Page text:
Winds [and] Change…


It hasn’t been windy here in a long time.  Or at least, I haven’t noticed the wind.  Wind is a funny thing.  Have you ever tried to describe the rapid movement of air to a child, as wind?  What’s blowing?  Well, it’s air.  You can’t see it but it’s there and it’s moving.

It’s a beautiful day outside.  Sunny, bright.  Absent the bowing of a branch, you’d merely see a tree against bright blue sky.  But if you walked out there, you’d feel it.  You’d know it’s icy.

What’s that they say?  Winds of change, right?  It’s been four full days since I added some bright blue to my otherwise, nondescript hair, again.  It’s been blown all about.  Until someone makes a comment, I often forget, it’s there.  But the reminders come from strangers.  I cannot count them anymore.  They mention my hair and I impart the reason for it.

That part of my heart that is wrapped around autism is, like the wind, usually invisible to the outside world.  Now, the icy blue flecks of hair, the beautiful puzzle piece pendant I acquired, and my voice, work together to open my heart to all who comment or ask.


I’d forgotten.

In a year, I’d forgotten the importance of my little corner of the world.  How abysmally self-centered of me to believe, even for a second, that the world does not need us to continue to spread the word of what autism is, how it affects our daily lives, what it’s like.  The potential for interest and understanding that awaits us opening our hearts is there if we let it be.

In the past year, I’d come to think I knew all the same people and that there were not enough “new” people in my life to justify continuing down the road of “awareness” but for consistency, for my son, I did it again.  I was so wrong about who knows what.

I have realized now, that I see an average of 20-25 people a day who are ‘new’ to me.  People at my coffee shop, at my son’s school, in my office, at the mall, buying a Happy Meal, getting gasoline, at the grocery store.  All of them start the conversation with my hair.  All have left those conversations knowing a little more about autism.  Knowing something new – what to look for – what’s different, the same – what’s available to diagnose, to aid, and how I have come to live the respect and love for a child with autism.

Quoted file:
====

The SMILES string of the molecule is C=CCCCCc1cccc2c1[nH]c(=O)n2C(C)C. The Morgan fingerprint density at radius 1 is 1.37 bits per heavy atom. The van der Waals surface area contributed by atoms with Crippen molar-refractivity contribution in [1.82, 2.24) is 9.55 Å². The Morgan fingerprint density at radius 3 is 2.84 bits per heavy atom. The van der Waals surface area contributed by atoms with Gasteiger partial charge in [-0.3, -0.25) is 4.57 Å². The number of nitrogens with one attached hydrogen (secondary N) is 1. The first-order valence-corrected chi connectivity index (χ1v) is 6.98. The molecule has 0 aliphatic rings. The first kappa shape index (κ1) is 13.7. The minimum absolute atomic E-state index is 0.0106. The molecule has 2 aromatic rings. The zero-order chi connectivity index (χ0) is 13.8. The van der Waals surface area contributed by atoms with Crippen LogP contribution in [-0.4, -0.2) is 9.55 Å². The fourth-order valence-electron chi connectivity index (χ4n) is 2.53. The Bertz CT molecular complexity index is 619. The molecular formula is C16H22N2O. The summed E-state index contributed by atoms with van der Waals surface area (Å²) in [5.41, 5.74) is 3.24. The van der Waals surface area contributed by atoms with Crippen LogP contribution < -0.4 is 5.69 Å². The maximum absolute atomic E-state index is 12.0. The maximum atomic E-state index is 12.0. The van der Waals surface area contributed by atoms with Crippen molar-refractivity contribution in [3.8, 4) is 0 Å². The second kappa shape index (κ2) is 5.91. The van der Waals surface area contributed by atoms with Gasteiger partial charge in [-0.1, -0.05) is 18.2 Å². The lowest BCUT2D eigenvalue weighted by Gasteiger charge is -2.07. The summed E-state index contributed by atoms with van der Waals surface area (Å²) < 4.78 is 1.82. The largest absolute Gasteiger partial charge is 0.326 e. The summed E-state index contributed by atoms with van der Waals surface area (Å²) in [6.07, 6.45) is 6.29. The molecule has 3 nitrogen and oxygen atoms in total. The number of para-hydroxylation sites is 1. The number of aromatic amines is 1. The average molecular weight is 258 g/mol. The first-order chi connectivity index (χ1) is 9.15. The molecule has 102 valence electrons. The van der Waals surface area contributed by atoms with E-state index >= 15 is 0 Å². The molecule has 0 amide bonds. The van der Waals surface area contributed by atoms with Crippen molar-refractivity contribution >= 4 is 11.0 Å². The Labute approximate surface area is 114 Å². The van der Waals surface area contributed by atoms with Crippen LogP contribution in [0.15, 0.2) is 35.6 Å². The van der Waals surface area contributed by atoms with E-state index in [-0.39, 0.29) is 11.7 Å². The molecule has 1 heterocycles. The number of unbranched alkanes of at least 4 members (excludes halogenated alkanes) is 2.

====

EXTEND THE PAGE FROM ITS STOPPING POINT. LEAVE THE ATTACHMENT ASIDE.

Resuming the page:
I was sad when I last wrote here because we’re going through a period of change.  Change happens all the time for everyone.  It’s part of life.  Some appear to accept it easier than others.  Autism lends itself to a deep love of familiarity and routine.  It calms the nerves, lessens the anxiety.  For me too, routine is soothing and adding a little dose of blue to my hair would be change.  I need routine, to remember all I have to do for my son, to keep his meds in the right dose at the right time, to get him to bed so he’s not overtired, to wake him in time for school… don’t rock the boat.

But as time passes, change comes with growth.  Size 6 has become size 7, 12.5 shoes are now 13.5 or 1’s.  Yes, he’s gained about six pounds and grown over an inch and a quarter.  Medication were changed.  Finding the right fit in clothes for us also means finding the right fit of medication.

We’ve found both now.  The rather large chasm in the road has sealed itself, and we’ve walked right over it as though it was a mere bump along our path.

The most beautiful part of the view now is the detail with which my son is now seeing the world.


Between his birth and two weeks ago, my son had not so much as ever mentioned a smell in his life.  You will see tons of old posts where I say he is “hyposensitive” to smell.  But now?  Yesterday, as we merged onto the freeway, behind a diesel truck, he said, “Something smells bad, Mommy!”  For the first time, I got to explain that the smell was diesel fuel.  Was he hyposensitive or was there a loss of connection between the smell and the communication of his perception of the smell?  Either way, it’s connecting now.  And that’s huge.